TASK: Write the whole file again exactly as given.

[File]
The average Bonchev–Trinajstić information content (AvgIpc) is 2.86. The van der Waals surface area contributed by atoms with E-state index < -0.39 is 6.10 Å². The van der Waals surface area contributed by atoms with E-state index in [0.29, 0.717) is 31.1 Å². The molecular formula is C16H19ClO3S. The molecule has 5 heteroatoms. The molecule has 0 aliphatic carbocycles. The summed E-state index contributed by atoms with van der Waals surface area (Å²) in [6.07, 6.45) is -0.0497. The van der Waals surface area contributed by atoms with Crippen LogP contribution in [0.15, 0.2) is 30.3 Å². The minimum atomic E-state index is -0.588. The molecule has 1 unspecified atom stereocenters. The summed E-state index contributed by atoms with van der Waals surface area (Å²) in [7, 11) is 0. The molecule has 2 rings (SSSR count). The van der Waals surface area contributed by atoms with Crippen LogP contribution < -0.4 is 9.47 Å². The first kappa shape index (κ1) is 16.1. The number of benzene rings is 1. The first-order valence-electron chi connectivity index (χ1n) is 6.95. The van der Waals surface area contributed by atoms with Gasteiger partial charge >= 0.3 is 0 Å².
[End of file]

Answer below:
The average Bonchev–Trinajstić information content (AvgIpc) is 2.86. The van der Waals surface area contributed by atoms with E-state index < -0.39 is 6.10 Å². The van der Waals surface area contributed by atoms with E-state index in [0.29, 0.717) is 31.1 Å². The molecular formula is C16H19ClO3S. The molecule has 5 heteroatoms. The molecule has 0 aliphatic carbocycles. The summed E-state index contributed by atoms with van der Waals surface area (Å²) in [6.07, 6.45) is -0.0497. The van der Waals surface area contributed by atoms with Crippen LogP contribution in [0.15, 0.2) is 30.3 Å². The minimum atomic E-state index is -0.588. The molecule has 1 unspecified atom stereocenters. The summed E-state index contributed by atoms with van der Waals surface area (Å²) in [7, 11) is 0. The molecule has 2 rings (SSSR count). The van der Waals surface area contributed by atoms with Crippen LogP contribution < -0.4 is 9.47 Å². The first kappa shape index (κ1) is 16.1. The number of benzene rings is 1. The first-order valence-electron chi connectivity index (χ1n) is 6.95. The van der Waals surface area contributed by atoms with Gasteiger partial charge >= 0.3 is 0 Å².